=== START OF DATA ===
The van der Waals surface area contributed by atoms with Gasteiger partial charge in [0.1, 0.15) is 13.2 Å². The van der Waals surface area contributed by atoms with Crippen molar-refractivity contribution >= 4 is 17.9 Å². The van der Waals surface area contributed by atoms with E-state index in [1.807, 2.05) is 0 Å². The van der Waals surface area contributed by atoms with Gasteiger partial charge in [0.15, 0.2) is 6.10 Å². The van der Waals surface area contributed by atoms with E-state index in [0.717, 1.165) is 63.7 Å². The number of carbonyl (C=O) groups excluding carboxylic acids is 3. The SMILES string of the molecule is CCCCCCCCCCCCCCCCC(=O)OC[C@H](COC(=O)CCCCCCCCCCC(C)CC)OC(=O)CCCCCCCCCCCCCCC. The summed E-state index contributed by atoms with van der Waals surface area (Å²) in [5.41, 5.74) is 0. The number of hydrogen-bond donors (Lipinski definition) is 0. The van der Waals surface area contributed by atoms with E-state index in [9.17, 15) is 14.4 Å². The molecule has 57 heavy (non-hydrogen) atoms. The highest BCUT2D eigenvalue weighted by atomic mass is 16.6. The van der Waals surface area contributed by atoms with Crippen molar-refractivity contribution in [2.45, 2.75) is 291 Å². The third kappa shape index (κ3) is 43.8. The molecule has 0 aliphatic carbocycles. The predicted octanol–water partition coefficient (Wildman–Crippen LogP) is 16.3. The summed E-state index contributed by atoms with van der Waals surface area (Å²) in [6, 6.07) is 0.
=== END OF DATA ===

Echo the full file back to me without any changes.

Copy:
The van der Waals surface area contributed by atoms with Gasteiger partial charge in [0.1, 0.15) is 13.2 Å². The van der Waals surface area contributed by atoms with Crippen molar-refractivity contribution >= 4 is 17.9 Å². The van der Waals surface area contributed by atoms with E-state index in [1.807, 2.05) is 0 Å². The van der Waals surface area contributed by atoms with Gasteiger partial charge in [0.15, 0.2) is 6.10 Å². The van der Waals surface area contributed by atoms with E-state index in [0.717, 1.165) is 63.7 Å². The number of carbonyl (C=O) groups excluding carboxylic acids is 3. The SMILES string of the molecule is CCCCCCCCCCCCCCCCC(=O)OC[C@H](COC(=O)CCCCCCCCCCC(C)CC)OC(=O)CCCCCCCCCCCCCCC. The summed E-state index contributed by atoms with van der Waals surface area (Å²) in [5.41, 5.74) is 0. The number of hydrogen-bond donors (Lipinski definition) is 0. The van der Waals surface area contributed by atoms with E-state index in [9.17, 15) is 14.4 Å². The molecule has 57 heavy (non-hydrogen) atoms. The highest BCUT2D eigenvalue weighted by atomic mass is 16.6. The van der Waals surface area contributed by atoms with Crippen molar-refractivity contribution in [2.45, 2.75) is 291 Å². The third kappa shape index (κ3) is 43.8. The molecule has 0 aliphatic carbocycles. The predicted octanol–water partition coefficient (Wildman–Crippen LogP) is 16.3. The summed E-state index contributed by atoms with van der Waals surface area (Å²) in [6, 6.07) is 0.